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Tutorials

The tutorials presented here provide a general introduction to various software packages, and are not intended to be a substitute for a full semester course, nor are they intended to replace the software's original documentation. Complete manuals for most programs are available through the University of Texas Perry Castaneda Library; you can check their availability through UTNETCAT. Most materials presented in the tutorials were developed for use in three hour lecture-format workshops taught every semester to interested UT students, faculty, and staff. Outside tutorials can be found in our Outside Resources section.

Mathematical Software Tutorials

Matlab
An overview of commands available in Matlab can be accessed through an online tutorial. In addition, the following is a collection of Matlab m files that should be useful in providing some practice in working with Matlab.

Matlab short course: The two files course.m and the squarex.m are ASCII files, contained within course.m are instructions for its use.You will need to download both, since course.m calls squarex.m. They must be downloaded into a directory in Matlab's search path, then accessed by typing 'course' at the Matlab command prompt or calling squarex.

No prior knowledge of Matlab or any mathematical software is assumed. This course will cover the basic aspects of Matlab such as statement syntax, mathematical operations and graphics, as well as some system interactions such as saving and printing your files. This course assumes a basic familiarity with matrices.

On-line tutorials are also available from The Mathworks, Inc., the developer of Matlab:

* Getting Started (HTML or PDF)
* Learning Matlab 7 (PDF)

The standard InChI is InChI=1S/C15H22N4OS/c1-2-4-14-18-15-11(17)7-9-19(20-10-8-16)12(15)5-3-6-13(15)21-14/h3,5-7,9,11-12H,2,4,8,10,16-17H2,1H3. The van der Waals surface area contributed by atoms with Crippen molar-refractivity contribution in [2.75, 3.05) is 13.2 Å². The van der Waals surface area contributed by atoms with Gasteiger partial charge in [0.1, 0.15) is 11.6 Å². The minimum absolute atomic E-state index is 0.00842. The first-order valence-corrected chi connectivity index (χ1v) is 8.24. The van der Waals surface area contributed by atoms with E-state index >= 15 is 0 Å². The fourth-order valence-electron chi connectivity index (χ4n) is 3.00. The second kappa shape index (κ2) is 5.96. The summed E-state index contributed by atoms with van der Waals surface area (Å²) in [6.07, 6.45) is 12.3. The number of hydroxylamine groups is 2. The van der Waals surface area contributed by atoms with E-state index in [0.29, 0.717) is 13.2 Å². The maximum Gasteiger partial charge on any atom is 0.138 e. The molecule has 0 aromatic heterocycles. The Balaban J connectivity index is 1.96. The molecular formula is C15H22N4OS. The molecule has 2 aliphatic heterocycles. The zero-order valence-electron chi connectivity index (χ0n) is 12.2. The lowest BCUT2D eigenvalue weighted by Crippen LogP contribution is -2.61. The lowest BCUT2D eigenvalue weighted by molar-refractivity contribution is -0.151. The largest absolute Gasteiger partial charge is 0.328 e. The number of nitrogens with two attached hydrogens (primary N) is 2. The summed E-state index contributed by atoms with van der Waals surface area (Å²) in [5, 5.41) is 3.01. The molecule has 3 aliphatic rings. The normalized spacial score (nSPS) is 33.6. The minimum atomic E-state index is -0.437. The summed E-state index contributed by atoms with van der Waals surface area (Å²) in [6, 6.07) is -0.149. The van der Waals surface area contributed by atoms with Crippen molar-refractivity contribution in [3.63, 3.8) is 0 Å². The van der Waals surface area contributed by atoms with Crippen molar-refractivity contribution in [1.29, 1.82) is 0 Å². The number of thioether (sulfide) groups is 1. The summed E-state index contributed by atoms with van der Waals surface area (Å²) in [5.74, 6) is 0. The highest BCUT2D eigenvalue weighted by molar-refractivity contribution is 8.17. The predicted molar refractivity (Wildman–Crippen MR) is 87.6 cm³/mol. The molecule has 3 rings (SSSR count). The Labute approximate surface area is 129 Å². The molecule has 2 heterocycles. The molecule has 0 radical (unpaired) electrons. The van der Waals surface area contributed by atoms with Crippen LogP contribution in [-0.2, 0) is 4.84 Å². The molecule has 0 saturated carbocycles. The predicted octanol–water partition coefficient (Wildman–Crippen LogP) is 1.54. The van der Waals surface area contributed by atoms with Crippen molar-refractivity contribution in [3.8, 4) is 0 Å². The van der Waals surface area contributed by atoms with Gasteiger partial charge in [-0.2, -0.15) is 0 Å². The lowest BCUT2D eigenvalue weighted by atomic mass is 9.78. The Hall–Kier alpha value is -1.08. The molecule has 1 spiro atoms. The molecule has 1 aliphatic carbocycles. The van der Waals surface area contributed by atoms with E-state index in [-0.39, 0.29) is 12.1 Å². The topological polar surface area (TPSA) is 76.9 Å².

Maple
Maple is a mathematical software package for symbolic computation. Conventional mathematical software packages usually require numerical values for all variables. In contrast, Maple can evaluate both symbolic and numerical expressions.

This UT Maple tutorial is designed for beginning Maple users. No prior knowledge of Maple or any symbolic mathematical software is assumed. It will cover the basic aspects of Maple such as statement syntax, mathematical operations and graphics. While this tutorial will deal with some calculus related material, it is designed so that anyone with a basic algebra background will benefit from it.

For more information about Maple, there are advanced Maple tutorials provided by Maplesoft . We also provide a basic Maple Programming tutorial from ETH-Zürich in PDF format.

Mathematica
An extensive documentation of Mathematica commands can be accessed through the help browser provided along with Mathematica.

tut.nb is a Mathematica notebook that has been found to be useful as a mathematica tutorial. The tutorial in it will cover the basic aspects of Mathematica such as statement syntax, mathematical operations and graphics, as well as some system interactions such as saving and printing your files.

While this tutorial will deal with some calculus related material, it is designed so that anyone with a basic algebra background will benefit from it. No prior knowledge of Mathematica or any symbolic mathematical software is assumed.

The procedures for launching Mathematica and loading notebooks are detailed in the Getting Started With Mathematica document.

If your browser is properly configured Mathematica will be automatically started with the notebook you select. Configuration instructions are currently available for the following browsers:

 

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Statistical Software Tutorials